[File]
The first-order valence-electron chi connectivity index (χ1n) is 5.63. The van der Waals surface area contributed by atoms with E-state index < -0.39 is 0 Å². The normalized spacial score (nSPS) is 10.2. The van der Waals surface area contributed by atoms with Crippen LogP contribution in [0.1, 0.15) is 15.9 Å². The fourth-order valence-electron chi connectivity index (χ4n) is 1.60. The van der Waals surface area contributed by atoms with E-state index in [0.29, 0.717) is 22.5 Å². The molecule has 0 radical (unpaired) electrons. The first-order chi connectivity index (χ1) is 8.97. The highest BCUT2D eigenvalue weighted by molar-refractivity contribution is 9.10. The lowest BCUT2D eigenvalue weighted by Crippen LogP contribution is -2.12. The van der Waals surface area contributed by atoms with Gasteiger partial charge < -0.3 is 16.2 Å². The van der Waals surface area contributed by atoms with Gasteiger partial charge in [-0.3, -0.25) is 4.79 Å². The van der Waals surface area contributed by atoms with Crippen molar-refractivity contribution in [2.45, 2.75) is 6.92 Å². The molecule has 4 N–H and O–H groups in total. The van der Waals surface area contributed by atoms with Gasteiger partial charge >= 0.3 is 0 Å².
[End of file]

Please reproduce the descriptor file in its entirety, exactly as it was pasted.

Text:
The first-order valence-electron chi connectivity index (χ1n) is 5.63. The van der Waals surface area contributed by atoms with E-state index < -0.39 is 0 Å². The normalized spacial score (nSPS) is 10.2. The van der Waals surface area contributed by atoms with Crippen LogP contribution in [0.1, 0.15) is 15.9 Å². The fourth-order valence-electron chi connectivity index (χ4n) is 1.60. The van der Waals surface area contributed by atoms with E-state index in [0.29, 0.717) is 22.5 Å². The molecule has 0 radical (unpaired) electrons. The first-order chi connectivity index (χ1) is 8.97. The highest BCUT2D eigenvalue weighted by molar-refractivity contribution is 9.10. The lowest BCUT2D eigenvalue weighted by Crippen LogP contribution is -2.12. The van der Waals surface area contributed by atoms with Gasteiger partial charge < -0.3 is 16.2 Å². The van der Waals surface area contributed by atoms with Gasteiger partial charge in [-0.3, -0.25) is 4.79 Å². The van der Waals surface area contributed by atoms with Crippen molar-refractivity contribution in [2.45, 2.75) is 6.92 Å². The molecule has 4 N–H and O–H groups in total. The van der Waals surface area contributed by atoms with Gasteiger partial charge >= 0.3 is 0 Å².